Is it possible to know how many seats on a particular flight have been booked? If not, is it possible to know in which months of a year the flights usually are not fully booked?
6Don't forget that there's only a loose mapping between seats booked in advance and seats in use at takeoff. Overbooking, missed connections, flexible tickets, staff on standby, no-shows etc!– GagravarrSep 2, 2014 at 8:26
As far as I know it's not possible for free, but you can buy a subscription to a tool like KVS that can look up availability on any flight:
The numbers in the "Availability" column represent free seats in each fare class: in this case, Business class (buckets J C D) on LH401 is wide open (9 or more seats), while the same flight codeshared as UA8840 has only 4 seats per bucket free. As Doc points out, these don't map 1:1 to empty seats, but the general trends will be pretty obvious: all 0s is packed, all 9s is empty.
The obvious caveat is that, if you look at a flight far in advance and it's still empty, it doesn't necessarily mean it will still be empty on the day of the flight.
Alternatively, you can use any of a number of travel sites with fare prediction capabilities to figure out when you should travel, since cheap fares tend to correlate fairly directly with the number of free seats. The original, Farecast (bought by Microsoft and rebranded as Bing Travel) is now gone, but Kayak now offers something similar.
1Your own example shows how unreliable fare buckets can be - the two flights mentioned are the same flight yet one shows 9 and the other only 4. Even showing 9 does NOT mean there's 9 seats available in business - F6 means there's 6 seats in First, so there could be as few as 3 in business, and the airline is willing to oversell business and move people to first if required.– DocSep 1, 2014 at 23:22
3Sure, fare buckets aren't an exact map of free seats (did I claim they are?), but a flight where availability is all 9s is still going to be far less full than a flight that's zeroed out. And if the airline is willing to give you a first-class seat at a business class price, even better ;) Sep 2, 2014 at 1:20
When checking availability for a flight using an access portal other than the airline's, you will only get the maximum of 9 seats even if there are more than that available. That's kinda universal, I do not know the reasons behind it I totally forgot but it must be related to competition or something like that. Anyway I have seen professional reservation agents do some tricks to know an estimate, something about making a fake reservation for 9 and doing that few times till the system refuse then deleting all, not really sure how. Sep 2, 2014 at 1:42
And IIRC some older CRSes (was it Galileo?) will show a maximum of 4, which might be the case in the
UA/LHflight in the screenshot. Sep 2, 2014 at 12:07
I read that as "you can buy a subscription to be on terrorist watch lists"..– OJFordSep 2, 2014 at 18:46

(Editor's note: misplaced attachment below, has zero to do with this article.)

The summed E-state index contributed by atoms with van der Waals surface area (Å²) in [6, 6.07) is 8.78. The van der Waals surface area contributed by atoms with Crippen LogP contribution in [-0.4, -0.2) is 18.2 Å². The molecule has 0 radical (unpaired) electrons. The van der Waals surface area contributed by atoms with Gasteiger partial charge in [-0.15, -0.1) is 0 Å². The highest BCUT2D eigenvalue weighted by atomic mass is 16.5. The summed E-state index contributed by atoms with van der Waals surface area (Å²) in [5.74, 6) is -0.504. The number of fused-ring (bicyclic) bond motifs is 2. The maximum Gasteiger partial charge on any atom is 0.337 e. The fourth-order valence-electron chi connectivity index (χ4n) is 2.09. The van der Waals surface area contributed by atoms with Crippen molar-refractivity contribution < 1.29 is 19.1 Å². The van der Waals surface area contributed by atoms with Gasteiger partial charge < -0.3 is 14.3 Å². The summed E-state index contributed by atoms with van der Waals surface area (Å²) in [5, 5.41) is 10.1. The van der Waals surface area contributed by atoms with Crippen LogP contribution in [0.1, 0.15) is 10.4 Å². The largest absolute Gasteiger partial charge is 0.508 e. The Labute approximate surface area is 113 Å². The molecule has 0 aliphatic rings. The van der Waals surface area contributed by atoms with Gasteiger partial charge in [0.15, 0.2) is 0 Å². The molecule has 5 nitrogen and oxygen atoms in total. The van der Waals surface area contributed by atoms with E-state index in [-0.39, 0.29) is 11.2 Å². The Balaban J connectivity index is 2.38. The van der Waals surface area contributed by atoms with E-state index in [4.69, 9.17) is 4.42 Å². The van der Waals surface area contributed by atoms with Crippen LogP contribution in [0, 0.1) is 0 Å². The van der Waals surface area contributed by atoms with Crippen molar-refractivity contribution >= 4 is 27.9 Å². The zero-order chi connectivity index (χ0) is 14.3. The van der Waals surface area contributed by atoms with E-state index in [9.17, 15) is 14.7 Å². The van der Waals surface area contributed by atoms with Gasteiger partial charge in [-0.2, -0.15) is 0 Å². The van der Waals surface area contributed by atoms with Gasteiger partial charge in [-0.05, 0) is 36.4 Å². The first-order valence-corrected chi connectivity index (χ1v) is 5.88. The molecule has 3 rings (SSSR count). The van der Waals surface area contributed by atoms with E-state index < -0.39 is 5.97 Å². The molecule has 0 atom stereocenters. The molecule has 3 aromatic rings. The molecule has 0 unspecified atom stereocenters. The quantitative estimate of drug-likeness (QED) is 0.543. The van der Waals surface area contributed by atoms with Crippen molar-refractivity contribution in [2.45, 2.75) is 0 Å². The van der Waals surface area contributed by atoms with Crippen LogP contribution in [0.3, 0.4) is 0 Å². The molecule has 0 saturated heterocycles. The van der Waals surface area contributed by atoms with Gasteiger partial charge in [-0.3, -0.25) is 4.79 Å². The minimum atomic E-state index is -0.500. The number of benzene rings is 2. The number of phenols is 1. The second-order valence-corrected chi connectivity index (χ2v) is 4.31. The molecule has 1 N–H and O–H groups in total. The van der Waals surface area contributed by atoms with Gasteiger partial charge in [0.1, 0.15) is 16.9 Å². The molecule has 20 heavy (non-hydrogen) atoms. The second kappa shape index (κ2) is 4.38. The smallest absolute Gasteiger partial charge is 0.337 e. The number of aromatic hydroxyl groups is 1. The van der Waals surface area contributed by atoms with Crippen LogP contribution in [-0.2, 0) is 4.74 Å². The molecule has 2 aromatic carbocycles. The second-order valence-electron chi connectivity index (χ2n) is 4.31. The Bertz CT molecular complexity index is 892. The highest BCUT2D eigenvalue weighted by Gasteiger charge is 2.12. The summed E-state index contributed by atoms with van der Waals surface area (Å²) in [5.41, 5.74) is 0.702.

There are two different things in aviation business:
You can know if the flight has a seat for you to be booked. You can simply know this by visiting any flight booking site, for example: Kayak.com.
This is to know how many seats are available in a given flight for each class, this information is usually available only from the airline's system and NOT from the GDS. I have an access to a system that shows seat availability for the airlines I work for (Amadeus Altea), it will show me detailed information such as this:
Not only that, it is accurate to the point I can see the overbooked seats!
If I use the same system to check other airline's seat availability, I won't be able to get the same full details as above, I will just get a general view of the classes and a simple availability where it will only shows 9 as the maximum number of available seats even if there are much more available seats, for reasons I do not really remember:
When doing the same search on Kayak.com, I got the same results showing 9 seats available:
Bottom line, you will not be able to know the exact number of available seats unless they are 9 or less available seats, and even that is not accurate as mentioned in Doc's comment, unless you have an access to the specific airline's system.
1I gather with kayak's one, though, it's simply the number of seats available at that price, not necessarily the number left on the flight. Sep 2, 2014 at 2:28
1That's right, I'm fairly sure Kayak's seat count corresponds to the fare availability buckets discussed above. Sep 2, 2014 at 10:47
@MarkMayo the number of seats corresponds to each class and subclass, and price is determined by the class or subclass.. so you are somehow right. Sep 2, 2014 at 10:51
@jpatokal , I am not the expert in reservations and prices, I have taken a course once out of curiosity but it was a basic one, if I get you right then we are talking about the same point it is just I can't put it in words :) Sep 2, 2014 at 10:53
@HeidelBerGensis , out of curiousity, which course ? and please take my name if you answer so stackexchange will alert me, thanx.– shirishJun 9, 2016 at 16:10